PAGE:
Wade Hayes on Second Cancer Diagnosis: 'We're Not Guaranteed Tomorrow'

Wade Hayes has battled cancer not once, but twice. The singer was first diagnosed with Stage 4 colon cancer in 2011, and given slim chances of survival. Survive he did, only to have the cancer return one year later.

Now, Hayes is enjoying life once again cancer-free, and determined to make the most of the future he's been given.

"Music is very powerful," Hayes told PopCulture.com. "I've got to play, write songs, and play guitar for a living, and I've been very fortunate to get to do that. So, if I can help somebody in some way, through a song that I've written, I'm really into it."

Hayes' wrote "Go Live Your Life," which became the title track of his 2015 album, after his oncologist told him how uncommon it was for someone with his cancer diagnosis to live.

"He was telling me, 'It's nothing short of a miracle that you're still alive. There's no cancer anymore,'" Hayes recalled. "'You need to go live your life.' And I really took his words to heart, and I had to write that song. Think about it – this life is flying by us, and we're not guaranteed tomorrow. I was 41, 42 years old, and way too young to have the cancer that I had. But I not only had it, but was about to die from it. Most people didn't [live]. Everybody in my group there at Vanderbilt passed away, but me. Yeah. That will get your attention. It's an amazing thing. I'm glad to be here."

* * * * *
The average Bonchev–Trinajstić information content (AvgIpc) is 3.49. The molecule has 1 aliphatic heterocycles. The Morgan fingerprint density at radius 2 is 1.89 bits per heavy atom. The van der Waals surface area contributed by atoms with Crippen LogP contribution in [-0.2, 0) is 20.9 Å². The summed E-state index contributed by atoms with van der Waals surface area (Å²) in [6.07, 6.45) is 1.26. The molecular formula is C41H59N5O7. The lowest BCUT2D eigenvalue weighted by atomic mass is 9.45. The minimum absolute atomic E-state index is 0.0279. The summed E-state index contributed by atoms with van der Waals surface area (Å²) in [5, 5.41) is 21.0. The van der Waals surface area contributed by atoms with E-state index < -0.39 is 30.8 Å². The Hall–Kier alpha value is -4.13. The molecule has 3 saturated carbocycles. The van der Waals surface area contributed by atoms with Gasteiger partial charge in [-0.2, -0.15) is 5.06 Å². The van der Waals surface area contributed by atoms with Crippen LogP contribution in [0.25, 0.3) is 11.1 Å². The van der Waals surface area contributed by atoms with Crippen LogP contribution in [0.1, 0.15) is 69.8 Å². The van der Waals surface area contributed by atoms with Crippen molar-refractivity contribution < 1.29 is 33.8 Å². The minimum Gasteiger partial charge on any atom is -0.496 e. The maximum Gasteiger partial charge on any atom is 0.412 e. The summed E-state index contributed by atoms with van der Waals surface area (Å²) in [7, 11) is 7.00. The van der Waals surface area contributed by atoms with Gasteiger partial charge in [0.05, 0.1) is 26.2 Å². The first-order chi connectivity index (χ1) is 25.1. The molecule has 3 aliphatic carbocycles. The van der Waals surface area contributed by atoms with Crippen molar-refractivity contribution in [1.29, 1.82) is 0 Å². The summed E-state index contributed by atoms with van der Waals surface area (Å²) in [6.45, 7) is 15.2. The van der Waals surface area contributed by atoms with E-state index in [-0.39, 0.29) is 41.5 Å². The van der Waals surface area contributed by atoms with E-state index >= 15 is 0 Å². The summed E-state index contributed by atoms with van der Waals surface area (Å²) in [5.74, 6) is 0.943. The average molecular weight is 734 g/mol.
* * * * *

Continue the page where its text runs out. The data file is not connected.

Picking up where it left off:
Hayes knows he is here for a reason, and he is determined to make the most of every day he's been given. The Oklahoma native has also a song, "Who Saved Who," about his rescue dog, Jack, who was with Hayes through every step of his recovery.

"I'm trying to take all these things in account, and I'm really, really trying to figure out what I'm supposed to learn from things," Hayes said. "Why am I still here? And the only thing that I can figure out is to tell my story ... Maybe with a song like 'Who Saved Who,' let somebody know that there are more weirdos out there that love their dogs like me, and just identify and let them know that there's plenty of us out there. We all suffer from the human condition.


"We're all dragging this flesh around," he added. "We've all got problems, so if I can help somebody in some small way, then that's what I'm into these days."

Photo Credit: Getty images/Rick Diamond